1988 - Volume #12, Issue #5, Page #14[ Sample Stories From This Issue | List of All Stories In This Issue | Print this story | Read this issue]
Kansas Farmer fights to return lemon combineEmmet Wichman of Valley Falls, Kan., bought a new 1987 Deere 7720 last year. He says it's been in the shop 1 1/2 hrs. for every hour it's been in the field.
"I paid over $106,000 for this combine, without any heads or platforms, and it's been out of order ever since I got it home," Wichman says. "We've had unbelievable problems. One of the wheels broke off, the main drive shaft broke, the unloading auger twisted apart damaging the grain tank, which had to be replaced, the 0-rings failed, the radio and air conditioning failed, and the cab was not sealed. Just about everything that could possibly go wrong with a combine went wrong on this machine," says Wichman.
The dealer who sold Wichman the combine has been obliging about the problems and has made all of the repairs under Deere's warranty at no charge to Wichman.
"It's a very unfortunate situation, but we got Emmett right back into the field as quickly as possible. He got all of his grain cut," says Martin Caldwell at Caldwell, Inc., in Topeka, Kan., who pointed out that combines are the most complex implement used on the farm.
He added that any new combine has more problems than other machinery. "The bro-: ken axle weld must have been caused by a defective weld; and the shaft breaking was a freak thing and may also have also been caused by a poor weld," Caldwell says. He considered the other problems, such as the radio.quitting and the air conditioner breaking down, as only minor.
Wichman says, "My Deere dealer has been 'completely cooperative. They have over $20,000 invested in labor and repairs, but the problems have never ceased. This combine is just a lemon."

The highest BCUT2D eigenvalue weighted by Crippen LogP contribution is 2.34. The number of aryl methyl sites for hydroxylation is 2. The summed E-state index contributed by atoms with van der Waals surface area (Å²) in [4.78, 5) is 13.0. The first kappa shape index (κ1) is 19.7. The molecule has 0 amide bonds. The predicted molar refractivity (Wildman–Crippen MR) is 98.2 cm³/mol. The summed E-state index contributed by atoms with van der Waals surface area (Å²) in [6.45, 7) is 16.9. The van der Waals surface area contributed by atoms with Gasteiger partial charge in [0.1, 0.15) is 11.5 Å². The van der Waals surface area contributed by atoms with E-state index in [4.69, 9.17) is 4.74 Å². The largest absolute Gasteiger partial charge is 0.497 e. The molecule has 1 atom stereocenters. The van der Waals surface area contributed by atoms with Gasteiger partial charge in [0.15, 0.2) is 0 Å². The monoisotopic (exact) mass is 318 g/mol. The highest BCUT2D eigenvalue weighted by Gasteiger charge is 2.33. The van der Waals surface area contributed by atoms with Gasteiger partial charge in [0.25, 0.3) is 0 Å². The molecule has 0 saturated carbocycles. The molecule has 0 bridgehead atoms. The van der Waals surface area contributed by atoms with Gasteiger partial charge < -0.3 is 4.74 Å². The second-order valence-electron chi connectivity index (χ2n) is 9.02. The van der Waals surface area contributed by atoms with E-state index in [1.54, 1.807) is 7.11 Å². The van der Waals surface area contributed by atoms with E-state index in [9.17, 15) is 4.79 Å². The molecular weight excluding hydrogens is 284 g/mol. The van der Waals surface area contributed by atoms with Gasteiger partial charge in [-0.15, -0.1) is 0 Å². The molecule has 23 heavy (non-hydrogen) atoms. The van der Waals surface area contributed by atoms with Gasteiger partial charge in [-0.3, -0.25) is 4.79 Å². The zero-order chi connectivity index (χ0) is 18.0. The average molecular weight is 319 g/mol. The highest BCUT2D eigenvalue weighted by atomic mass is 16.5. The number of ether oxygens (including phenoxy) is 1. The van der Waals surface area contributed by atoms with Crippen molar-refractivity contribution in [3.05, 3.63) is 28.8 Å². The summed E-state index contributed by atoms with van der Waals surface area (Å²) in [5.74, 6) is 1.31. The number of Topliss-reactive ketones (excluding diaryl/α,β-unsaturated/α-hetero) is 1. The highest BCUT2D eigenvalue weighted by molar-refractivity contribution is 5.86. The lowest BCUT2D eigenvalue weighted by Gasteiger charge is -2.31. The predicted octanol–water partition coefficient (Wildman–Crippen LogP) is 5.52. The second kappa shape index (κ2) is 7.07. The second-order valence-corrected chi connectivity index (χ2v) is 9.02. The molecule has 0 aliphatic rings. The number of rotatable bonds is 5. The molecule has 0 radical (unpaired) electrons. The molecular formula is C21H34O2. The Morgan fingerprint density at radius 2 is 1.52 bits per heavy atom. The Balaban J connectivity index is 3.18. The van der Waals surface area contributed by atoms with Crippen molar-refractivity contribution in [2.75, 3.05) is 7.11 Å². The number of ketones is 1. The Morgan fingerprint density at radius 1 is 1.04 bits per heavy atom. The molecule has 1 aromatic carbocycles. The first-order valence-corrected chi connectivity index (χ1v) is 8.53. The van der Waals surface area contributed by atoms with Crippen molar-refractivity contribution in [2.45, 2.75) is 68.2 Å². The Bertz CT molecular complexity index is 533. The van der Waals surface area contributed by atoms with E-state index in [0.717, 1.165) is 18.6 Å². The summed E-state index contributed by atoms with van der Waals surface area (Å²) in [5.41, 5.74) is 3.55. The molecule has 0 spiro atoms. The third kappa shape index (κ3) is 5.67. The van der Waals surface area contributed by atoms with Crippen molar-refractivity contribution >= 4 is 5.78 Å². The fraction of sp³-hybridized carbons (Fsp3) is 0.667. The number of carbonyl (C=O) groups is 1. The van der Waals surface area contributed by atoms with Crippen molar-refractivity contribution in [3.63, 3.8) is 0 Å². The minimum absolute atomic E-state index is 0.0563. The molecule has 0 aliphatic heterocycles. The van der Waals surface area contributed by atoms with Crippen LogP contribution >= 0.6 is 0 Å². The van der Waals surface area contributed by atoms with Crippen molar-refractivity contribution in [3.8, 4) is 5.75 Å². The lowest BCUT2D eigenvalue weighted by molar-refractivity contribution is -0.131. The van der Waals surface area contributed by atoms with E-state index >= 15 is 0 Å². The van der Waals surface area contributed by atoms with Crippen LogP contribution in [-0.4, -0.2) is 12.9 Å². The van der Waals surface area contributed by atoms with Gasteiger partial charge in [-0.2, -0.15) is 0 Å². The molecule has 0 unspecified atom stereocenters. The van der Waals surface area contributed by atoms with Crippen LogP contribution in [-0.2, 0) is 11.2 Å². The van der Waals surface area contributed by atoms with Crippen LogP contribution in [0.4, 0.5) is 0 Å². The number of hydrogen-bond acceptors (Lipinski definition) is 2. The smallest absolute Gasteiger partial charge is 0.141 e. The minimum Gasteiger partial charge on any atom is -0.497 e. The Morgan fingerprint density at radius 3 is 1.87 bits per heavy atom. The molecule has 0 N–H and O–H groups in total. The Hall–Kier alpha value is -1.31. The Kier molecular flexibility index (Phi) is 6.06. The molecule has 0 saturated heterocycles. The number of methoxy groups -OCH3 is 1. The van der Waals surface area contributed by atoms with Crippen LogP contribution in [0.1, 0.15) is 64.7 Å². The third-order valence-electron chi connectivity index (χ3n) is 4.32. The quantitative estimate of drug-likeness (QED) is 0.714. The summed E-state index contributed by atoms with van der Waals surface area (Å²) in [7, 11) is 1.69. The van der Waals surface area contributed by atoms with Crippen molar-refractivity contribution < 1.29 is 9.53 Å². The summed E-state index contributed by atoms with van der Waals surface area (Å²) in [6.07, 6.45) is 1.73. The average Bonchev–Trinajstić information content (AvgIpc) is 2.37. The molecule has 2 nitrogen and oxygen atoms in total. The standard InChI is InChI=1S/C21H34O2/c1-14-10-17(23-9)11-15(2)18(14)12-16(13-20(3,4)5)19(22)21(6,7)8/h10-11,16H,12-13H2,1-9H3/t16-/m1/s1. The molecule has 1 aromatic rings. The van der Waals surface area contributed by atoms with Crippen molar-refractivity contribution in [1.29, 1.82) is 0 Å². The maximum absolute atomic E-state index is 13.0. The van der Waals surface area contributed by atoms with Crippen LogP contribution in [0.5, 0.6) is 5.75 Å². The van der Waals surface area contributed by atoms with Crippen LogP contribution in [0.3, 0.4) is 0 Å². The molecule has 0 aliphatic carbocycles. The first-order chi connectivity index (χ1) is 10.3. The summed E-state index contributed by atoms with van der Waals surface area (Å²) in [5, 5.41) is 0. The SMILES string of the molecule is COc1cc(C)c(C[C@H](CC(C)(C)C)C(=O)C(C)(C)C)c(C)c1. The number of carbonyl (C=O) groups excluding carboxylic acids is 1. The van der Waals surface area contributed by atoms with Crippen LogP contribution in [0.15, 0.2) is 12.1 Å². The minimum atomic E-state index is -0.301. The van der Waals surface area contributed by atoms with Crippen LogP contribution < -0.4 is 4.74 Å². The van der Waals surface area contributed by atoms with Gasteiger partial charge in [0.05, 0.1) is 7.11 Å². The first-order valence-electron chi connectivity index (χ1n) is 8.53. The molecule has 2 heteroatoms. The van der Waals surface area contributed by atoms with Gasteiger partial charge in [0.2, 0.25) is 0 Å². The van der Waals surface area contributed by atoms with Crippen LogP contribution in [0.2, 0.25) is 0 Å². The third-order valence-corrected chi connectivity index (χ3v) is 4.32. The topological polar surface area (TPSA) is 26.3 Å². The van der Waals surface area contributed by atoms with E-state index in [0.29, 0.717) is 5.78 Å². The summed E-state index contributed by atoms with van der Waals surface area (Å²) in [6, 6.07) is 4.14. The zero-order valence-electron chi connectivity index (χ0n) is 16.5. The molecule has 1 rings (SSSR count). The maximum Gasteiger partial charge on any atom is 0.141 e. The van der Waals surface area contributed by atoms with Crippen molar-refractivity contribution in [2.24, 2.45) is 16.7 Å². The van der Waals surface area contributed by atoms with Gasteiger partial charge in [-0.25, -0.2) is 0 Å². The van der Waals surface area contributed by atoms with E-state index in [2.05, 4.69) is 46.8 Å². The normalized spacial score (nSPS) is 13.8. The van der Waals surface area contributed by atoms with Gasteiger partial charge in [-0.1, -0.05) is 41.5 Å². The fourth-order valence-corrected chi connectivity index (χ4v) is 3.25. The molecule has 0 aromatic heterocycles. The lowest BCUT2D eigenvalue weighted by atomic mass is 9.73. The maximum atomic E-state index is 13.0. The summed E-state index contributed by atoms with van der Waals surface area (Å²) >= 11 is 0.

Whenever a problem comes up on the machine, Caldwell says he contacts factory officials before starting the repairs. "They say fix the combine right and make the farmer happy. Deere is proud of its warranty and stands behind it completely," he emphasized.
Pointing out that he isn't hard on machinery or prejudiced against the company, Wichman says, "I run all of my equipment myself and do most of the repairs myself. I have a 5-year old Deere 8650 tractor that is a fine piece of equipment."
Caldwell adds, "Emmett is a good farmer; he does a fine job taking care of his machinery."
However, Wichman has had major problems with other equipment in the past, and there have been lawsuits before the situations were settled. "I had problems with a Case tractor, but it wasn't as bad as this combine. I also had a Chevy pickup that wouldn't stop vibrating. GM bought it back and that was before Kansas had a lemon law for cars and pickups," he says.
"When I spend this kind of money on a new piece of equipment, I expect it to work. If it doesn't I'm going to see that it's made right," Wichman says. "I farm 900 acres by myself which is why I buy new equipment. I don't have time for broken down machinery."
Wichman thinks Deere should give him a new combine. "They will keep repairing this one, but that's as far as it goes," he says. "They'd sell me a new one now for $15,000 difference but I'd be better off hiring some-one to harvest my 800 acres than to do that."
When he contacted the state attorney general, Wichman was told there was nothing that could be done as long as the company continued to repair the combine.
However, he went beyond that reply. "I found out through my lawyer that there is a law in Kansas that protects farmers in situations like this. It states that if a piece of farm equipment doesn't do what it's sup-
posed to do, the purchaser can revoke acceptance of that machine."
His attorney set up an appointment with Deere's lawyer to discuss replacement of the combine, but several appointments have been cancelled. "I'm just getting the run- around," he says.
Tim Harrington, Deere's attorney at the Moline, Ill., admitted that there have been meeting conflicts.
Deere officials have agreed to extend the one-year warranty on the combine for an-other year, but Wichman says he's certain the problems will continue and he doesn't want to have to cope with continuous break-downs.
Caldwell says Deere factory officials are co
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